48

Evidently Not One of the cardinal, if often unspoken, laws of gaming is that if you can't get people to play with you, then you can't play. If you can't get people to play with you whenever you bring that character in, then, no, you can't play that character at least with that group. If your read on the situation is correct, your group has a problem with ...


39

The character is probably done. You have a large, collaborative, decentralized group. No one feels, or has felt, empowered to confront you over this—they have, no doubt, felt that it isn’t their place to criticize you or your character. Instead, they’re voting with their feet—which is, in this hobby, more-or-less “the nuclear option.” Which means it almost ...


37

Communicate. The only way to solve this kind of problem is to communicate with the people who are giving you trouble. You should do this one-on-one, not during a session. Give them respect and demand it for yourself. A few pointers. Assume they mean well... mostly. A fair amount of these trespasses could be well-intentioned. These players are veterans of the ...


20

I'm gonna give you the simple and short answer: If you're not having fun, leaving is the right choice. Sounds like you weren't having fun, so leaving is the right thing to do. You're playing a game. You're supposed to be enjoying yourself.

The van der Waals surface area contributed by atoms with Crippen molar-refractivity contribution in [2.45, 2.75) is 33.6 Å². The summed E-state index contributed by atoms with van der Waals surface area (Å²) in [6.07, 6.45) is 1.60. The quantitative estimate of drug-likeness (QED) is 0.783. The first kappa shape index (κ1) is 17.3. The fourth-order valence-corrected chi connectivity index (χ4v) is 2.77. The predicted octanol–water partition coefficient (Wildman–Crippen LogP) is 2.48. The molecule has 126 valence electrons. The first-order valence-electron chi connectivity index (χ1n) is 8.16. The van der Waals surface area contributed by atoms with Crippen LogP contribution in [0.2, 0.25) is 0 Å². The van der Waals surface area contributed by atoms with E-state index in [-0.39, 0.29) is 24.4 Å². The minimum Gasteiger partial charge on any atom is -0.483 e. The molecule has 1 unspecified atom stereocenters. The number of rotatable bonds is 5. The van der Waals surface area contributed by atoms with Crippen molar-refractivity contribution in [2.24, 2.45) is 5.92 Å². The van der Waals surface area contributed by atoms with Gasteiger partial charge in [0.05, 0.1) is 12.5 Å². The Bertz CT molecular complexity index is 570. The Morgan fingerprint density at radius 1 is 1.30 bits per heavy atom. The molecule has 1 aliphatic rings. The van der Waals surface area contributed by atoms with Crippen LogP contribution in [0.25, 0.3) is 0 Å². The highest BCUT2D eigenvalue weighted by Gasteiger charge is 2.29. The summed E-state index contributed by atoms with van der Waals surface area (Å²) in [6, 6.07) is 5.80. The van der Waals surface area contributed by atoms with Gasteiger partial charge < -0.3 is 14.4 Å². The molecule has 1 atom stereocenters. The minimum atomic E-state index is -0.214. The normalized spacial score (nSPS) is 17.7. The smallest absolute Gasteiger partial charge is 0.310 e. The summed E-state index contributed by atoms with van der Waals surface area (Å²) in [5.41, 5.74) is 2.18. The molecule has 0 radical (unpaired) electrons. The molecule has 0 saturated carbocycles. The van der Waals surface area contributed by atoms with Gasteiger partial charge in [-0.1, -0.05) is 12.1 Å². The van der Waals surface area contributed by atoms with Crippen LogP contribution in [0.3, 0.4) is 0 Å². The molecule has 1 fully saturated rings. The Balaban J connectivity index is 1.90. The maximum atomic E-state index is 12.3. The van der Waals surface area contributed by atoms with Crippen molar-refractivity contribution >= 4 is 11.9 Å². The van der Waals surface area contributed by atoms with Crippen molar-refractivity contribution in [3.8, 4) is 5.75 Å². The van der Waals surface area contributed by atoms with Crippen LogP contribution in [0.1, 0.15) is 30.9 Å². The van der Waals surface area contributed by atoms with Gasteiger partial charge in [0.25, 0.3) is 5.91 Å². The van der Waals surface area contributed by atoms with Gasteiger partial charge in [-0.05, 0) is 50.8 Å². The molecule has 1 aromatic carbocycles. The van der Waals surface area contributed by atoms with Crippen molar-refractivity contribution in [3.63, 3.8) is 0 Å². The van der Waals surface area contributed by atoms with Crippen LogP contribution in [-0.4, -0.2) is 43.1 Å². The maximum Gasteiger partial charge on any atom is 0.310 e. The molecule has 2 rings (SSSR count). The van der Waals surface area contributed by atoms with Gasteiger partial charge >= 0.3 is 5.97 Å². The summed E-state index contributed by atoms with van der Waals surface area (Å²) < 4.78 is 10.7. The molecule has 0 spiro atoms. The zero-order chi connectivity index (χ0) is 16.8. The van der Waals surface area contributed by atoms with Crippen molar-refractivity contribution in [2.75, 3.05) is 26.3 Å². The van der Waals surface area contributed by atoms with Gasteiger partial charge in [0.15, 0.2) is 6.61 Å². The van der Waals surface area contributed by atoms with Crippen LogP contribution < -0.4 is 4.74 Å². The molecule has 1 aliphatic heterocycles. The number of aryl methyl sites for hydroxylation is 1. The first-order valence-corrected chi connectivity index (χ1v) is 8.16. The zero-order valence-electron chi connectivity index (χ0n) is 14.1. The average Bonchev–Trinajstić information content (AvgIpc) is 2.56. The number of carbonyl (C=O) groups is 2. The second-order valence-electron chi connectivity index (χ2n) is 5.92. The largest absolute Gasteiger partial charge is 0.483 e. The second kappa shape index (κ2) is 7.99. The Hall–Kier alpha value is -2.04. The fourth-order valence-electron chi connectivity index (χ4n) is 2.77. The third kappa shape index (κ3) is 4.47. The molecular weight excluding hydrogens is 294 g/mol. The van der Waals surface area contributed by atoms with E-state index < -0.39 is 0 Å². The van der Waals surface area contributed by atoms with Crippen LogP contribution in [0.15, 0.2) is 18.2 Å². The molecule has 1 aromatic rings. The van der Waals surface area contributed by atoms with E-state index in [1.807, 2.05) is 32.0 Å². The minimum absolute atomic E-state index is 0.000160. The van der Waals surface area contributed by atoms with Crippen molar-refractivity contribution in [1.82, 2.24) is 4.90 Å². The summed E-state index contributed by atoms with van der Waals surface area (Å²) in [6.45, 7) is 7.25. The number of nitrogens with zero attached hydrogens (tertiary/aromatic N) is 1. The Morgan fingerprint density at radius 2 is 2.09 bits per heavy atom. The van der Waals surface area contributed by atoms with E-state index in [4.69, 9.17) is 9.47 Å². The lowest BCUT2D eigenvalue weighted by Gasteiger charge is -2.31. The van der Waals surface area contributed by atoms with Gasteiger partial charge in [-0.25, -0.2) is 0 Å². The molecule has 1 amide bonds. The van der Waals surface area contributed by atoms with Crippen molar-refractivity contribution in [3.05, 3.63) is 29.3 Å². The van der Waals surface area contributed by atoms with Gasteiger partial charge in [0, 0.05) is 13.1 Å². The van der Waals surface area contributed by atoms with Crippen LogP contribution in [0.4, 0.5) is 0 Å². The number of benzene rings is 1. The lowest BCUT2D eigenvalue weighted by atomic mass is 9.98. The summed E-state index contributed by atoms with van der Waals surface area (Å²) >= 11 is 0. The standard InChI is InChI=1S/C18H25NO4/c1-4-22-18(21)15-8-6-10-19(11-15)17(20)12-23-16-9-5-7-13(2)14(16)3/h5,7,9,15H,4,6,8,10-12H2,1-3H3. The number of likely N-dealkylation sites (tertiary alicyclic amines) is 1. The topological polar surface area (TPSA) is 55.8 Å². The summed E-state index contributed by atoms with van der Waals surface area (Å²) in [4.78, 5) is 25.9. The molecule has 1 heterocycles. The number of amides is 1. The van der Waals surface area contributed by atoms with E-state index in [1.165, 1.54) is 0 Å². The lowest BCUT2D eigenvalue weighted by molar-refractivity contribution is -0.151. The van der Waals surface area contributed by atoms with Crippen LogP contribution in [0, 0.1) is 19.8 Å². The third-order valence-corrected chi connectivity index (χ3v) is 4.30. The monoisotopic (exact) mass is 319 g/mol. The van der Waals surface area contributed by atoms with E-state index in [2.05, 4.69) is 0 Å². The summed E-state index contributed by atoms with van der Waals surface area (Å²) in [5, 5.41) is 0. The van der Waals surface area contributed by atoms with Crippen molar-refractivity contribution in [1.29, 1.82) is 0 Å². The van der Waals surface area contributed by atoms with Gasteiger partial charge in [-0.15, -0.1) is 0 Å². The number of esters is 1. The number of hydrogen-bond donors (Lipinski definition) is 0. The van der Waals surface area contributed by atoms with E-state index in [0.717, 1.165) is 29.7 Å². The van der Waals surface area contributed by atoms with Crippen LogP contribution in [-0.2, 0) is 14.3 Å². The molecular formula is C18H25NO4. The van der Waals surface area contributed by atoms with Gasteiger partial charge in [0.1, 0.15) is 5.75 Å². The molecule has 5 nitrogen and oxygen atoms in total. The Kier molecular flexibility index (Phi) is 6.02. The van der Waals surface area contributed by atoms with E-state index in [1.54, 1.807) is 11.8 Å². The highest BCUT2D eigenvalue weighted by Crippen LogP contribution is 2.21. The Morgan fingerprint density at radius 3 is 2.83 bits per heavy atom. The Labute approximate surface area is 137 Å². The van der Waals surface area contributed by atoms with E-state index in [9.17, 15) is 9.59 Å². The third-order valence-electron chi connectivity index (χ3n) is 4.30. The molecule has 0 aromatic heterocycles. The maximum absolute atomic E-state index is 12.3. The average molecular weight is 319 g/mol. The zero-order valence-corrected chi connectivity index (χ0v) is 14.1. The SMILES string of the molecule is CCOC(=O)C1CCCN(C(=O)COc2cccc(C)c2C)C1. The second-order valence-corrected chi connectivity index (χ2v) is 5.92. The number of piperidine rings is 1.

20

You need to get rid of the character some way or the other Nothing will help. Your character, as it is right now, is irredeemably gone. You can't fix her in-game because nobody wants to play with the character anymore, so you're past the point of starting a growing-up/redemption arc now. [Sole chance out: you sit down with everyone and apologize for making ...


13

There is no one time Unfortunately, there really isn't a floor time minimum or maximum and I'd be very careful about creating artificial limits within storytelling. My experience is mainly with D&D 5e, but this likely holds for other TTRPGs a well. But, this is where your role as DM/GM really comes into play. Part of your job is to be aware of the ...


10

I have come very close to being that exact problem player (and felt a great deal of relief when I saw your username, as our party has no rangers-- I did fear for a moment that this was about me!) Obviously, the best thing to do would be for your problem player to realize what they're doing and cut it out, but you're the one writing the question, so here's ...


7

I'm just going to start with your background quote. "To give some background, I was being repeatedly belittled out of character by other members, and was being made to walk on egg shells around everyone. I was already a bit on edge the whole time I had been apart of this group, which was for around six months." Honestly, that's a reason to leave a ...


6

Reasons for showing up inconsistently There are multiple reasons why this might happen: it is not entirely clear to the player that four hours is "normal" and that he should preferably always participate. something is bothering the player. This might be in the gameplay, in the fact that it is digital, in the fact that it is four hours at a time, ...